While traditional, terrestrial music radio does many things right – and I am one of its biggest proponents – there continues to exist a gaping hole that I would love to see filled one day: The playing of new music by pop/art rock superstar artists and groups of the past. Let me provide a couple of examples.
From the 70s until well into the late 80s, Peter Gabriel, one of the founders of art rock legend Genesis ruled the airwaves. From rock and pop to alternative and adult contemporary songs such as “In Your Eyes” and “Digging in the Dirt” were everywhere. Rocket ahead 20 years. You’ll still hear his classic slower songs on female oriented A/C stations while “oldie but goodies” such as “Sledgehammer” still make the occasional appearance on rock and classic rock stations. So, what’s the problem? Read on.
Earlier this year, Gabriel released a new CD of remakes titled, “Scratch My Back.” I learned of its release and also sampled it online before making the purchase as traditional radio ignored it. Ditto Steve Miller’s newer “Bingo” – only his first release of new tunes in some 17 years. And, I could go on and on – from Tears for Fears (who have released numerous CDs since their 80s/90s heyday to the Finn Brothers (remember Crowded House), Kansas and others (only, you’d never know it).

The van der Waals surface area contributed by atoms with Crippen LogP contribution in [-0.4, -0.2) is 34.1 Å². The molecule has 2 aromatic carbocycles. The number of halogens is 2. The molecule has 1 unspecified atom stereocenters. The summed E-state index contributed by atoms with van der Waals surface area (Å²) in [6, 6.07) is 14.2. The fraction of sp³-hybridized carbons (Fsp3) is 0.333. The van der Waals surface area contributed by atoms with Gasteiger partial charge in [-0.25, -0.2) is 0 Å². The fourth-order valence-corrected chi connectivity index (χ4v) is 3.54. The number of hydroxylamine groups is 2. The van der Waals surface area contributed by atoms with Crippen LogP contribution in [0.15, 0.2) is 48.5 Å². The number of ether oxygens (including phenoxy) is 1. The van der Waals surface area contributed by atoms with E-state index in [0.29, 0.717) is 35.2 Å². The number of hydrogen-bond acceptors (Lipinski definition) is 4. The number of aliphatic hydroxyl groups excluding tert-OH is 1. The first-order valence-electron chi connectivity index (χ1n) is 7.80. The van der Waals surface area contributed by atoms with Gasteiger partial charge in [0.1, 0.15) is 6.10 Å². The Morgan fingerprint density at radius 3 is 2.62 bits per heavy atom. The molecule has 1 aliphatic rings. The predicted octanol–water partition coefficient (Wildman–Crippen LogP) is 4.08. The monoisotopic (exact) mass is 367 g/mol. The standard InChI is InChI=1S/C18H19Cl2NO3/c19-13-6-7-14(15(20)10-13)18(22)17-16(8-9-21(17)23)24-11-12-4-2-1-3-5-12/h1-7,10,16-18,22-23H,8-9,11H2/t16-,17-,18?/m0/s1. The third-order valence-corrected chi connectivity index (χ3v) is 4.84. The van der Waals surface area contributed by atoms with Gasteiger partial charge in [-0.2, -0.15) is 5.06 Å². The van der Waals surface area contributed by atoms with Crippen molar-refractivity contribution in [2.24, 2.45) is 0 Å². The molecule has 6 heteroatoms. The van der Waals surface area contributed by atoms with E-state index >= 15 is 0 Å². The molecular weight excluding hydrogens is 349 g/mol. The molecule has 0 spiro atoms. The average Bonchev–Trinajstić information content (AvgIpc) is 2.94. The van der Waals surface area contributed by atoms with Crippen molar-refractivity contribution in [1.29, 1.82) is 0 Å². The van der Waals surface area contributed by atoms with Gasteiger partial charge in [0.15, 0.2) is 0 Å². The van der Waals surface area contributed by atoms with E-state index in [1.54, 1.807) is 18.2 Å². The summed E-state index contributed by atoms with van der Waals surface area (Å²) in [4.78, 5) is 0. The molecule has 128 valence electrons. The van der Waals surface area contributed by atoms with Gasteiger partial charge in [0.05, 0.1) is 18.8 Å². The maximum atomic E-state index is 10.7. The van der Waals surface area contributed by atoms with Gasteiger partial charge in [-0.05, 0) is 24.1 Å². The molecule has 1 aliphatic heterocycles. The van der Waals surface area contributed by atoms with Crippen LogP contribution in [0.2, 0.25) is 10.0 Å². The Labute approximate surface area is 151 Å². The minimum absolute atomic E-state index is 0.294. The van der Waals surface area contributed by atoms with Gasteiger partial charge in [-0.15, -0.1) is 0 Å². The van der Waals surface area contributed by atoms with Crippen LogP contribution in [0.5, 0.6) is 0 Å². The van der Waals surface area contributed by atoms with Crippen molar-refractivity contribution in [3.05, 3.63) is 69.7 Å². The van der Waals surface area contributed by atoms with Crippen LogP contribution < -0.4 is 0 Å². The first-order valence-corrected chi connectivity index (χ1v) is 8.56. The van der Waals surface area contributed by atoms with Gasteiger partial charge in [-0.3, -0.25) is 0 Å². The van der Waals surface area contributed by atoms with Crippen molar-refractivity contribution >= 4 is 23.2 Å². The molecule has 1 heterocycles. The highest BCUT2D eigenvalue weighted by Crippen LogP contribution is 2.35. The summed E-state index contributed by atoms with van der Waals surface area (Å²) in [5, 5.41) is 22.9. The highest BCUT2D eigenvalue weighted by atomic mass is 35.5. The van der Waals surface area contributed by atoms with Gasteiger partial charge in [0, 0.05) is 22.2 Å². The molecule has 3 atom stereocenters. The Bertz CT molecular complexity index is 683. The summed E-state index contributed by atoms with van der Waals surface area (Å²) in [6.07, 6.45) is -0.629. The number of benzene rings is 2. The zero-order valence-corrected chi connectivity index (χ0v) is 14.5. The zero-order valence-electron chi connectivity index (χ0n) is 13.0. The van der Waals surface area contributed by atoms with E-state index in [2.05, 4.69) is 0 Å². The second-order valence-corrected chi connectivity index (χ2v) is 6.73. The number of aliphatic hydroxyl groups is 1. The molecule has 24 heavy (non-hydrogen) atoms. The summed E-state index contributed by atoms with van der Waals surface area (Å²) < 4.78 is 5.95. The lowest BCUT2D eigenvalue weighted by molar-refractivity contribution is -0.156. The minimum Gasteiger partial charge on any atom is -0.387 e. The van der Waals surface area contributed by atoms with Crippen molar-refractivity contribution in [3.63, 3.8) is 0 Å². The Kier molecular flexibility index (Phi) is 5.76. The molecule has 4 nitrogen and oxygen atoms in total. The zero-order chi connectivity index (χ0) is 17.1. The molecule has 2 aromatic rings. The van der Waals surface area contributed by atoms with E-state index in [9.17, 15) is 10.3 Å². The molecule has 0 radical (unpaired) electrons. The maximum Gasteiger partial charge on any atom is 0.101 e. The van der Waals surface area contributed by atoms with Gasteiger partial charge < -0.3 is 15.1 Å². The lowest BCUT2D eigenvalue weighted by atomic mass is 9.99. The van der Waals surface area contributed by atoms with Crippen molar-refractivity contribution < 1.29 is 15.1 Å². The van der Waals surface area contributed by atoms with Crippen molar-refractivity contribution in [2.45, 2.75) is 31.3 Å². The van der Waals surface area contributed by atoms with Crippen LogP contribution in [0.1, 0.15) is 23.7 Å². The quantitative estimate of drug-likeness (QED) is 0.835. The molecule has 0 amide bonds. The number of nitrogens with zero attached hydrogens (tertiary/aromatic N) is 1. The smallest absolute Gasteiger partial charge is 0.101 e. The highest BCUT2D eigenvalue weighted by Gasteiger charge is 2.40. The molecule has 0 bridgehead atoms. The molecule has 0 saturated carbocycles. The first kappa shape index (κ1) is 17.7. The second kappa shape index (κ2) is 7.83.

Somewhere down the line, radio programmers decided that the over 30 crowd doesn’t care about/consume new music – at least, evidently when it comes to particular artists. Rock radio will play Rolling Stones old and new but totally ignore post 80s Paul McCartney. Hey, enjoy the latest from Aerosmith but don’t bother listening to the radio for fresh material from Asia (because it simply is not played).
It is an unfortunate bias with a foundation in shortsighted elitism that deprives millions of fans from hearing new offerings from many a favorite artist from their younger years. And, when you can’t hear it on the radio, you’re forced instead to other (online) options – from Pandora to Last.fm to iTunes.
In town, Classic Rock station WCSX, at one time, was playing new music by such artists using the “disclaimer”: It doesn’t have to be old to be a classic. Hear, hear (and, note to radio programmers: We’d like to).